Why we’re calling on the Global Partnership for Education to invest more in early childhood learning

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Children who attend pre-primary classes are much more likely to stay in school (GPE / Alexandra Humme)

Early childhood development, Theirworld

This is an opportunity for the organisation to take the lead and shape the commitment of donors over the coming decade.

Across the world, 175 million children are currently not in early childhood education. That’s why Theirworld has launched a campaign calling on the Global Partnership for Education (GPE) to up its commitment to the early years. 

By aiming to invest 10% of its budget, GPE has the potential to unlock early childhood education for more than one million children. 

GPE is currently in the process of drafting a new multi-year strategy. What the board approves in this strategy will set the direction of billions of dollars of education aid over the coming years. While the board has already committed to make the early years a priority, this commitment needs to be backed up with clear financial ambition. 

90% of a child’s brain has developed by the time they turn five. This means learning inequalities typically emerge before children even start school. Access to two years of high-quality pre-primary is therefore not just a “nice to have” but an absolutely critical stage of education for any child.

Our 10% ask sets out the absolute minimum world leaders need to commit to make sure all children are afforded this basic right. It is an evidence-based guideline calculated by the Education Commission for its Learning Generation report. Without this commitment, we have no hope of fulfilling the promise set out in the Sustainable Development Goals to leave no one behind.

By 2030 the total cost of pre-primary education is projected to be $10 billion in low-income countries and $68 billion in lower-middle income countries. With the cost of all education – pre-primary, primary, and secondary school – expected to total $580 billion by the end of the decade, pre-primary will comprise 13.4% of the total. 

Write to your GPE Board Member

Write to your GPE Board Member

Write to your board member and ask them to make sure early years education funding has clear financial backing in their next strategy.

The 10% ask is therefore a conservative – but moreover – realistic estimate. It is calculated on the assumption of no increase in the GPE’s budget over the next strategy period. Had the GPE invested 10% of its 2018-2020 budget, $250 millio could already have been generated for early childhood education. 

With current global investment from donors on early childhood education just $68.8 million – or 0.5% of overall aid to education – a 10% commitment will undoubtedly prove a game changer.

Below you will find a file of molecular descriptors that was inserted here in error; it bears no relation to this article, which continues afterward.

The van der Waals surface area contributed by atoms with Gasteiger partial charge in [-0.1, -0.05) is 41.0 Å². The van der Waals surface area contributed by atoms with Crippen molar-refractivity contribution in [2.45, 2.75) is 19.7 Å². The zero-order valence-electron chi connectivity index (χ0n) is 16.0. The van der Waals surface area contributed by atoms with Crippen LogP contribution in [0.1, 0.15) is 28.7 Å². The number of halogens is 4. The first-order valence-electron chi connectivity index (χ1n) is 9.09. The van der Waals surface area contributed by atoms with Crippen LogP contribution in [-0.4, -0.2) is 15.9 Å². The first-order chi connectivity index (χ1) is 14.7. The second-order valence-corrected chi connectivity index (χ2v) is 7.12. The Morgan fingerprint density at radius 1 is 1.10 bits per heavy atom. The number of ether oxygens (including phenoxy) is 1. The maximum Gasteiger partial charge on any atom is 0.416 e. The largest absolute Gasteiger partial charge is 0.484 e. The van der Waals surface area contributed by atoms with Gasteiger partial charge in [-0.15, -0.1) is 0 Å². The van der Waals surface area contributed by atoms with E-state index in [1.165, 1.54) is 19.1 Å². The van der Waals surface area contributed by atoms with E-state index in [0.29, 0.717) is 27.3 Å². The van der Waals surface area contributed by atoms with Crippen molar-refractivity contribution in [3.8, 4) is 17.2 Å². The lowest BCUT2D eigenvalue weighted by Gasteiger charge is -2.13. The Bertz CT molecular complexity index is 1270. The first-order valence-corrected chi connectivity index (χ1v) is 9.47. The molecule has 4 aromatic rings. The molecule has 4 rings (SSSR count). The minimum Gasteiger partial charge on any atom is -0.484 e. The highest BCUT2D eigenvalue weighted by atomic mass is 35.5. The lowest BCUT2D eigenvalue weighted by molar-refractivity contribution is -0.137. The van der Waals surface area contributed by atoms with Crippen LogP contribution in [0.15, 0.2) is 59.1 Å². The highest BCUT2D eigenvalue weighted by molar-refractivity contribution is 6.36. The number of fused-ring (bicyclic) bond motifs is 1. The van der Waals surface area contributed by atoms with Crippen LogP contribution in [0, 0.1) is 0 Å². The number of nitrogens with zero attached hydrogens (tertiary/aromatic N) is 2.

This is an opportunity for GPE to take the lead and shape the commitment of donors over the coming decade. This leadership is urgently needed. If nothing changes, the current financing trajectory will fall well below what is required. 

With the impact of Covid-19 wreaking havoc on economies, there is a huge risk that local commitments to early childhood education could fall victim to severe budget pressures. 

World Bank projections estimate that average government expenditure on education in low-income countries will fall from 14% to 2.5% by the start of 2021. Already governments across sub-Saharan Africa on average allocate less than 3% of education spending on early childhood education.   

These grim financing scenarios will be devastating for the world’s poorest children and their families, making global leadership on pre-primary all the more important. Children who attend pre-primary have a much higher chance of reaching their development potential, and are much more likely to stay in school. 

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Without urgent action now, we face a lost generation of children (UNICEF / Ramasomanana)

As UNICEF has highlighted, expanding provision will also directly benefit families, creating teaching jobs amidst rising unemployment, and increasing opportunities for women and primary carers to increase their paid hours.

The international development community is beginning to coalesce around the ambition of “build back better” as the immediate coronavirus crisis recedes. A commitment to funding early childhood education must be at the heart of these efforts. 

As it stands, the paucity of existing provision for tens of millions of children across the world means there is little to build back from. Fewer than 2% of the poorest children in countries like Cameroon and the Democratic Republic of Congo attend pre-primary. 

At Theirworld, this only reinforces our ambition while underscoring the challenges. Additional investment will provide more space and resources to drive up quality and deliver better results for children. 

Yet without urgent action now, we face a lost generation of children across the world who may be denied a future even before their lives really get going. That’s why we are calling on GPE to ensure children are given every opportunity to thrive by aiming to commit 10% of its budget to early childhood education. 

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